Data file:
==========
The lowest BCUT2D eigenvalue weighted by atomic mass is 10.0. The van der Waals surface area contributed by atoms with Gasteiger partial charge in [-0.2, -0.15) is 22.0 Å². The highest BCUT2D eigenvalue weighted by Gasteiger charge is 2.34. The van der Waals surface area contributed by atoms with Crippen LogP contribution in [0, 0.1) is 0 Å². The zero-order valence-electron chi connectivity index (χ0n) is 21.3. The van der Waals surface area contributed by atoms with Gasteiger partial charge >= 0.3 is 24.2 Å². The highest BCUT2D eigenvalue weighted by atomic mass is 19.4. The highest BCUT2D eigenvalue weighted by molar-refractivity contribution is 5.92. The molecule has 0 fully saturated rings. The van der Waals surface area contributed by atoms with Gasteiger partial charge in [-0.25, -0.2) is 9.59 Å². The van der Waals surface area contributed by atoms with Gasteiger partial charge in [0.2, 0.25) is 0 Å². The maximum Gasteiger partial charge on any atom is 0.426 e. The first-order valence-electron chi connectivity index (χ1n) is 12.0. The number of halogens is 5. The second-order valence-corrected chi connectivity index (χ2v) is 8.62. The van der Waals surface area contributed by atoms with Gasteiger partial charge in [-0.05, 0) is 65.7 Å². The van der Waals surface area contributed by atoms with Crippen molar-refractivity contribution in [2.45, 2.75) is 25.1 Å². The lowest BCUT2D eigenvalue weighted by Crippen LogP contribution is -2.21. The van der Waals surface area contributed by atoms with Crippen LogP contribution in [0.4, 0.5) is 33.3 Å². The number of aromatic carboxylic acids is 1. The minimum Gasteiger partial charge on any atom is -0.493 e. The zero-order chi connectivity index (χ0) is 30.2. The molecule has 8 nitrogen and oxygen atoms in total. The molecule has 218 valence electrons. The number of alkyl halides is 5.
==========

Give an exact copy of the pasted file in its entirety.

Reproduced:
The lowest BCUT2D eigenvalue weighted by atomic mass is 10.0. The van der Waals surface area contributed by atoms with Gasteiger partial charge in [-0.2, -0.15) is 22.0 Å². The highest BCUT2D eigenvalue weighted by Gasteiger charge is 2.34. The van der Waals surface area contributed by atoms with Crippen LogP contribution in [0, 0.1) is 0 Å². The zero-order valence-electron chi connectivity index (χ0n) is 21.3. The van der Waals surface area contributed by atoms with Gasteiger partial charge >= 0.3 is 24.2 Å². The highest BCUT2D eigenvalue weighted by atomic mass is 19.4. The highest BCUT2D eigenvalue weighted by molar-refractivity contribution is 5.92. The molecule has 0 fully saturated rings. The van der Waals surface area contributed by atoms with Gasteiger partial charge in [-0.25, -0.2) is 9.59 Å². The van der Waals surface area contributed by atoms with Gasteiger partial charge in [0.2, 0.25) is 0 Å². The maximum Gasteiger partial charge on any atom is 0.426 e. The first-order valence-electron chi connectivity index (χ1n) is 12.0. The number of halogens is 5. The second-order valence-corrected chi connectivity index (χ2v) is 8.62. The van der Waals surface area contributed by atoms with Gasteiger partial charge in [-0.05, 0) is 65.7 Å². The van der Waals surface area contributed by atoms with Crippen molar-refractivity contribution in [2.45, 2.75) is 25.1 Å². The lowest BCUT2D eigenvalue weighted by Crippen LogP contribution is -2.21. The van der Waals surface area contributed by atoms with Crippen LogP contribution in [0.4, 0.5) is 33.3 Å². The number of aromatic carboxylic acids is 1. The minimum Gasteiger partial charge on any atom is -0.493 e. The zero-order chi connectivity index (χ0) is 30.2. The molecule has 8 nitrogen and oxygen atoms in total. The molecule has 218 valence electrons. The number of alkyl halides is 5.